People wait Wednesday in a downpour for shelter inside the South Parish Congregational Church in Augusta. The church has furnished 25 spots for homeless people to sleep. Andy Molloy/Kennebec Journal

On the night of Jan. 25, 2022, a collaborative group of state and local homeless service providers counted 3,455 homeless people in Maine, both in shelters and unsheltered, a two-thirds increase over the 2021 count.

Just over half of homeless individuals were alone or in households without children.

There were 155 homeless unaccompanied youth, which the U.S. Department of Housing and Urban Development defines as any individual under the age of 25 who is not with another household member over the age of 25 or with their child or children. Eight were unaccompanied children under the age of 18.

Nearly 200 homeless individuals self-reported as active-duty veterans.

Every year, HUD requires that Continuums of Care — regionally based collaborative groups of homeless service providers — conduct a count of all sheltered and unsheltered homeless people on a single night in late January in a survey called the “point-in-time” count. Organizations also gather demographic information, such as age, race/ethnicity and gender. They also collect data on people fleeing domestic violence situations, people with substance use disorders, mental illnesses and veteran status, among other characteristics. These are mostly self-reported and usually only a partial snapshot of the demographic makeup of all homeless people in a region.

Though it is an estimate of homelessness and likely an undercount, HUD officials say the point-in-time count is an important way for local agencies to measure the scope of homelessness in their regions and it also determines federal funding for programs to address homelessness.


Most Continuums of Care groups gather this information directly from their states’ Homeless Management Information Systems, which is where all publicly and privately owned shelters submit data on the number of occupied beds. Such facilities include the Bread of Life shelter in Augusta and St. Martin de Porres in Lewiston.

Counts of unsheltered people, however, are somewhat less reliable because they involve attempting to count people seeking refuge in places like parks, abandoned buildings, cars and other places outside of homeless shelters.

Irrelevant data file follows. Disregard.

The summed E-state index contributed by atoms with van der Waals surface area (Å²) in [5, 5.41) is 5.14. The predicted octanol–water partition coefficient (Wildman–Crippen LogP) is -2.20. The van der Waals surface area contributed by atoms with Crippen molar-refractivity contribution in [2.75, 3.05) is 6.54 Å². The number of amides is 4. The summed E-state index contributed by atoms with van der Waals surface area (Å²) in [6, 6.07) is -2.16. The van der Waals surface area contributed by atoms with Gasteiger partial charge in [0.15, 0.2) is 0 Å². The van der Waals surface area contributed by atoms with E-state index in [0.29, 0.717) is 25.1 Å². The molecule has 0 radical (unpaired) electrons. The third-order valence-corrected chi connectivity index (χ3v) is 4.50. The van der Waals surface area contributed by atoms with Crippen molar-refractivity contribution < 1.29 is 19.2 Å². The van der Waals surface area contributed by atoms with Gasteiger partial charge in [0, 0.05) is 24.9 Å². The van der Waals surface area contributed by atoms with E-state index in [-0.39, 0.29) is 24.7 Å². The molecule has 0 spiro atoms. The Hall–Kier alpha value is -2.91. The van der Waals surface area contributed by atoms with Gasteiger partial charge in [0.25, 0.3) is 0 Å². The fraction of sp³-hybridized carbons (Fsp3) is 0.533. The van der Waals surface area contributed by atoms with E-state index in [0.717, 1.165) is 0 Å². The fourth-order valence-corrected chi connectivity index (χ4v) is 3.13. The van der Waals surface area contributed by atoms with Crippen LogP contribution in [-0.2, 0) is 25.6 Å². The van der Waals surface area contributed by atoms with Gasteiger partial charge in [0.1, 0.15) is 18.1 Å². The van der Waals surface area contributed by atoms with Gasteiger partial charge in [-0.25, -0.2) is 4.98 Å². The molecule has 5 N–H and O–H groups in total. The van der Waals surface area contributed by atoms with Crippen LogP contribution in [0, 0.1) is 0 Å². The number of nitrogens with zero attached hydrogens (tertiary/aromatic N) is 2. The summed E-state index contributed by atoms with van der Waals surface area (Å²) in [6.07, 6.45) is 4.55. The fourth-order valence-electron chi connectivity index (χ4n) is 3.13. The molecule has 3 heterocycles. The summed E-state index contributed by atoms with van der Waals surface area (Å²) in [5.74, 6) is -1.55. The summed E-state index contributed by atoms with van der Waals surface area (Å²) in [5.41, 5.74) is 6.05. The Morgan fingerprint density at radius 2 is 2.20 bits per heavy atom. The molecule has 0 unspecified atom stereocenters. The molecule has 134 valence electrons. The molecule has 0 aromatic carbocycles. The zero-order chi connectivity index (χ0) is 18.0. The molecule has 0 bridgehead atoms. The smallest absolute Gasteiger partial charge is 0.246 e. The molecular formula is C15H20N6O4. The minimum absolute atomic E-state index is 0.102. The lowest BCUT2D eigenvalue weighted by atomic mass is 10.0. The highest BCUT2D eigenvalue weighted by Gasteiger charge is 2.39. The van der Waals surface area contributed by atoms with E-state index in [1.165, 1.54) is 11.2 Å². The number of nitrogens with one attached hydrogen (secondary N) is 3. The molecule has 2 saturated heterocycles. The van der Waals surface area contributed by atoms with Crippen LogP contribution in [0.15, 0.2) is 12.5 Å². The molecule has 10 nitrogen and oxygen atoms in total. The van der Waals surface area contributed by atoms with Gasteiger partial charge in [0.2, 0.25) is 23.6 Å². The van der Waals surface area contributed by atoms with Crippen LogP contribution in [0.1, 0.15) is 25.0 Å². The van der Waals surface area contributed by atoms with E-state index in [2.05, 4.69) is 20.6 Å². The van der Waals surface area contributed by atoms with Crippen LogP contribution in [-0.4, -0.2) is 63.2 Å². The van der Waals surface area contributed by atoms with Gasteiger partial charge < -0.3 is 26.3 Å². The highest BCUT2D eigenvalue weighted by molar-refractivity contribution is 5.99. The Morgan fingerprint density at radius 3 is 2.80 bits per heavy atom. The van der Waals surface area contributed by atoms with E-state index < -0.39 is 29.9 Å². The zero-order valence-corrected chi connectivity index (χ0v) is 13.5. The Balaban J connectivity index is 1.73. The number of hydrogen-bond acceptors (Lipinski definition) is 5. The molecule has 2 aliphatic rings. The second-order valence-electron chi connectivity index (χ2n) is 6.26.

According to HUD, that number comes from a literal count of homeless people “with a primary nighttime residence that is a public or private place not designed for or ordinarily used as a regular sleeping accommodation for human beings, including a car, park, abandoned building, bus or train station, airport or camping ground,” on the night of the count. If a complete census of all unsheltered homeless people in a region is not possible, organizations are required to take a sampling and provide an estimate using HUD-approved methodology.

Due to the impacts of the COVID-19 pandemic and changes to the point-in-time count over the past few years, it is difficult to make an apples-to-apples comparison of homelessness in Maine going back to 2007, which is the first year that data is available through HUD Exchange.

For example, the total number of homeless people counted in 2022 includes for the first time homeless individuals staying in hotels funded by General Assistance and the Emergency Rental Assistance Program. Those individuals accounted for 2,476 people out of the 3,291 total sheltered homeless people counted, according to Maine Housing.

Also 956 individuals were in transitional housing on the night of the count, which was reported to HUD but not included in the final point-in-time count. Those individuals would bring the total number of homeless people in Maine on that January night to nearly 4,500.

Because of safety concerns related to COVID-19, the 2021 point-in-time count did not include unsheltered people in the final count of 2,063 homeless people. Even without the inclusion of unsheltered people, there was only a slight difference compared to 2020’s count of 2,097 homeless people, which did include people who were unsheltered. In 2022, there were 164 unsheltered homeless people in Maine; in 2020, there were 141.

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